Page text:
Resistor E Series: E3, E6, E12, E24, E48, E96 Values

- chart and tables of standard or common resistor values in the E3, E6, E12, E24, E48, E96 ranges.

The EIA preferred values can be summarised in tabular form to give the different values within each decade. These values are the common resistor values that are used throughout the electronics industry.

When designing equipment, it is good practice to keep to the lowest E-series section, i.e. it is better to use E3 rather than E6. In this way the number of different parts in any equipment can be minimised. If decade values, i.e. 100R, 1K, 10, etc can be used so much the better. These are very common resistor values and ore widely used. It also reduces the variety of components and makes inventory more manageable.

For many digital designs where the resistor is used as a pull up or pull down, the resistor value is of little consequence and this is easy. For analogue designs it is a little more complicated, and E12, or E24 values are needed. E48, E96 or even E192 series values are needed for high accuracy and close tolerance requirements.

As the higher order series are used less, their costs are also normally higher. Using common resistor values can reduce costs as well as reducing inventory.

Resistor E series tables of values

Below are the common resistor values. They are the standard E3, E6, E12, E24, E48 and E96 resistor values.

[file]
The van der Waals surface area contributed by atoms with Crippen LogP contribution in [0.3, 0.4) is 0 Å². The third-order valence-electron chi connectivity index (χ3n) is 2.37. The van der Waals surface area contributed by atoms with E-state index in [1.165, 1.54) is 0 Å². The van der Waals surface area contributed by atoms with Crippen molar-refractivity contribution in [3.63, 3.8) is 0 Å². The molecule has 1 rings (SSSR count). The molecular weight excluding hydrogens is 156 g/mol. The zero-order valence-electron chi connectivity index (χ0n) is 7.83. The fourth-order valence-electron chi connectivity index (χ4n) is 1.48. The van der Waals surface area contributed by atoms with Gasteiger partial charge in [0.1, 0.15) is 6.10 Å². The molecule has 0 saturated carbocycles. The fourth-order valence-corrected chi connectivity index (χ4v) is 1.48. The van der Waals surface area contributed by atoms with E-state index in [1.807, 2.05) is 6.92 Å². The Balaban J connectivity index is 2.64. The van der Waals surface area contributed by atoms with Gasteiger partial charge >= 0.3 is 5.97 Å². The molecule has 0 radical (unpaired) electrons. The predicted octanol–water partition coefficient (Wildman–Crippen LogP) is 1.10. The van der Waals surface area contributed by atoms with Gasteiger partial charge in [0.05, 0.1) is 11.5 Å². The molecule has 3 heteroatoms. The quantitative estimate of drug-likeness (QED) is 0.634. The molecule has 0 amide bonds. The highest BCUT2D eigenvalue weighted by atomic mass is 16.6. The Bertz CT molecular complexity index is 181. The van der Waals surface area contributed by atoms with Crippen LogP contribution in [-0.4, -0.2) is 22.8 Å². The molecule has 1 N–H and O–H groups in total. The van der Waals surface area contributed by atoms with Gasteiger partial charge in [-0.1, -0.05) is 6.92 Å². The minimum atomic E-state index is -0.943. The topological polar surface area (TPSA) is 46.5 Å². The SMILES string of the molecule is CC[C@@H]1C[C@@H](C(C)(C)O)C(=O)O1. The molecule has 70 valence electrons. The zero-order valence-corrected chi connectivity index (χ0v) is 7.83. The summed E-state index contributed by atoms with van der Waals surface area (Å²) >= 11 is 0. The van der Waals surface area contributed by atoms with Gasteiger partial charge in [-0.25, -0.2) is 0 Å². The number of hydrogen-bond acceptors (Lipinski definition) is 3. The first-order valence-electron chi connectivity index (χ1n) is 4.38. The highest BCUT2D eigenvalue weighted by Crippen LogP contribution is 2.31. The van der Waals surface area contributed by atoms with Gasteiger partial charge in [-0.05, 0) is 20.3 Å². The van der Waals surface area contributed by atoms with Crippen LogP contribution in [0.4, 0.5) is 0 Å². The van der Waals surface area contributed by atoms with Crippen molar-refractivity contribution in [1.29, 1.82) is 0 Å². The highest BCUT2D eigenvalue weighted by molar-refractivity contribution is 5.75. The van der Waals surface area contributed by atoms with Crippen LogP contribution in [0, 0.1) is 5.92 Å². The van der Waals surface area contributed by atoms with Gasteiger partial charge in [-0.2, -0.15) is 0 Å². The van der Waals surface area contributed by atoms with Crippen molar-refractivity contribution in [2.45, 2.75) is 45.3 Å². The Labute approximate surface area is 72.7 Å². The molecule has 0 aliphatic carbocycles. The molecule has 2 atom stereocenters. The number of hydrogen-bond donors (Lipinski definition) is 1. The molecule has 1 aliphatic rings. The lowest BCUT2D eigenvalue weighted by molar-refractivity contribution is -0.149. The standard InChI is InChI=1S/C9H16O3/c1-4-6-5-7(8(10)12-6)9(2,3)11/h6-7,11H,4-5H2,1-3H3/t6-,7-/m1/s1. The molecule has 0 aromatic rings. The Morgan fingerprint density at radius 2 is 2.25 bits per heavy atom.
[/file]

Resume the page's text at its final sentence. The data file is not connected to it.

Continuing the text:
E3 Standard Resistor Series
1.0 2.2 4.7

The E3 series resistors are the most widely used and hence these values will be the most common resistor values used within the electronics industry.


E6 Standard Resistor Series
1.0 1.5 2.2
3.3 4.7 6.8

The E6 series resistor values are also widely used within the industry. They provide a wider range of common resistor values that can be used.


E12 Standard Resistor Series
1.0 1.2 1.5
1.8 2.2 2.7
3.3 3.9 4.7
5.6 6.8 8.2

E24 Standard Resistor Series
1.0 1.1 1.2
1.3 1.5 1.6
1.8 2.0 2.2
2.4 2.7 3.0
3.3 3.6 3.9
4.3 4.7 5.1
5.6 6.2 6.8
7.5 8.2 9.1
     

E48 Standard Resistor Series
1.00 1.05 1.10
1.15 1.21 1.27
1.33 1.40 1.47
1.54 1.62 1.69
1.78 1.87 1.96
2.05 2.15 2.26
2.37 2.49 2.61
2.74 2.87 3.01
3.16 3.32 3.48
3.65 3.83 4.02
4.22 4.42 4.64
4.87 5.11 5.36
5.62 5.90 6.19
6.49 6.81 7.15
7.50 7.87 8.25
8.66 9.09 9.53

E96 Standard Resistor Series
1.00 1.02 1.05
1.07 1.10 1.13
1.15 1.18 1.21
1.24 1.27 1.30
1.33 1.37 1.40
1.43 1.47 1.50
1.54 1,58 1.62
1.65 1.69 1.74
1.78 1.82 1.87
1.91 1.96 2.00
2.05 2.10 2.16
2.21 2.26 2.32
2.37 2.43 2.49
2.55 2.61 2.67
2.74 2.80 2.87
2.94 3.01 3.09
3.16 3.24 3.32
3.40 3.48 3.57
3.65 3.74 3.83
3.92 4.02 4.12
4.22 4.32 4.42
4.53 4.64 4.75
4.87 4.99 5.11
5.23 5.36 5.49
5.62 5.76 5.90
6.04 6.19 6.34
6.49 6.65 6,81
6.98 7.15 7.32
7.50 7.68 7.87
8.06 8.25 8.45
8.66 8.87 9.09
9.31 9.53 9.76

Tables of standard resistor values in the E series

Virtually all resistors that are available fall into the standard resistor values that are given in the table above. Although resistors are specified up to the E96 series, for most applications a comparatively few number of resistor values is needed. By choosing from E3 or E6 series of standard resistor values, and not going to some of the higher order series, it can reduce the stock holding as there is a greater chance the same values may be used elsewhere in a design. Only where close tolerance types are required should resistors from the E24, or even E48 or E96 series of standard resistors should be used.

By Ian Poole


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